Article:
Canadian National Institute for the Blind (CNIB) report that more than 2.5-million Canadians have cataracts – a painless eye disorder that develops within the natural lenses of one or both of your eyes, either at the same or different times.
CNIB explains that it causes cloudy vision, which then blocks the light from reaching your retina and is often compared to as if one was looking through a dirty car windshield.
Marking June as the Cataract Awareness Month eye experts and the Canadian Ophthalmological Society want Canadians to start taking the lead on their eye health and get checked for the common eye disorder.
Dr. Rosa Braga-Mele, professor of ophthalmology at the University of Toronto and director of cataract surgery at Kensington Eye Institute, says everyone actually gets cataracts at one point.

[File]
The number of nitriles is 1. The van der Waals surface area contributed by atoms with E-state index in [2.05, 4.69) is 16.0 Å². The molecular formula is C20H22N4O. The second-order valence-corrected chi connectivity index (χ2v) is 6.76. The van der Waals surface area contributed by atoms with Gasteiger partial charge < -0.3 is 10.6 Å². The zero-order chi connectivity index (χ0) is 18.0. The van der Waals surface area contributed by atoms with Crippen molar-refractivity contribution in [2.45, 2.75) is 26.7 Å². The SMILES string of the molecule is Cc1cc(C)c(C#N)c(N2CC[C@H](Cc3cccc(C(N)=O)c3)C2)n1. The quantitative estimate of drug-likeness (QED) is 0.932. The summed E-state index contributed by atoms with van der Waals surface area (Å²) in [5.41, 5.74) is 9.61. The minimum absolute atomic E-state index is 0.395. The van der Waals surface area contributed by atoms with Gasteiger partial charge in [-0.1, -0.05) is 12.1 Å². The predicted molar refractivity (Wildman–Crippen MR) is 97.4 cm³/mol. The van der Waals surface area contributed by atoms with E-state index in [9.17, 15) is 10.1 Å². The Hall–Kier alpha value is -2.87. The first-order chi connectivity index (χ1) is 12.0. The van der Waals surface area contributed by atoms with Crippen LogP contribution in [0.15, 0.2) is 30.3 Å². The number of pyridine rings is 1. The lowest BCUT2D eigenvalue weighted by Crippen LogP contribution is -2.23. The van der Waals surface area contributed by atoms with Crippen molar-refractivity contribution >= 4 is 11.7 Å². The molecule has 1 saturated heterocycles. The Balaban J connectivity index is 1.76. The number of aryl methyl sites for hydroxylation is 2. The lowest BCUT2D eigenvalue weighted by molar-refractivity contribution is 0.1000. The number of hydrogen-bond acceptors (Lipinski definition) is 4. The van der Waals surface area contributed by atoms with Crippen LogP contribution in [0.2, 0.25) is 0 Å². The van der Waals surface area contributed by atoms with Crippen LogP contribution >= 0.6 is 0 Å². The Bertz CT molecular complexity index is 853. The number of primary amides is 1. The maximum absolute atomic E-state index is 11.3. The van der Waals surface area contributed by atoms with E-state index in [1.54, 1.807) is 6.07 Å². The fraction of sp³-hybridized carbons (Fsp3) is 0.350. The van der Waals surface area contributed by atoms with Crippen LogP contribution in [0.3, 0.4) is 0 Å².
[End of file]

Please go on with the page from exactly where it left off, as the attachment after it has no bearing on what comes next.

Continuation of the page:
Braga-Mele says, “As a cataract progresses, then your activities of daily living become much more difficult.You try to optimize light to read and you can’t, or you try to use a magnifying glass because your regular reading glasses just won’t work anymore and there could be issues when you’re driving at night because there’s a glare around lights and it makes it more difficult to drive. It impacts every part of your life.”
You may not be able to lower your risk of getting cataracts, but there are some things you can do to prolong the progression, Braga-Mele explains.
First, wear sunglasses throughout the seasons (not just the summer) to protect your eyes.
Next, eat a healthy diet rich in lutein, which is known to help slow the progression of cataracts, Braga-Mele says. So eat a lot of green leafy vegetables, she adds.
And if you have an underlying health condition, make sure to keep on top of your medical care.
But if cataracts progress to a point where it becomes an issue for you, there is always cataract surgery. This is usually the case for those whose vision is borderline or may not meet the requirements for obtaining or keeping your driver’s licence, Braga-Mele says.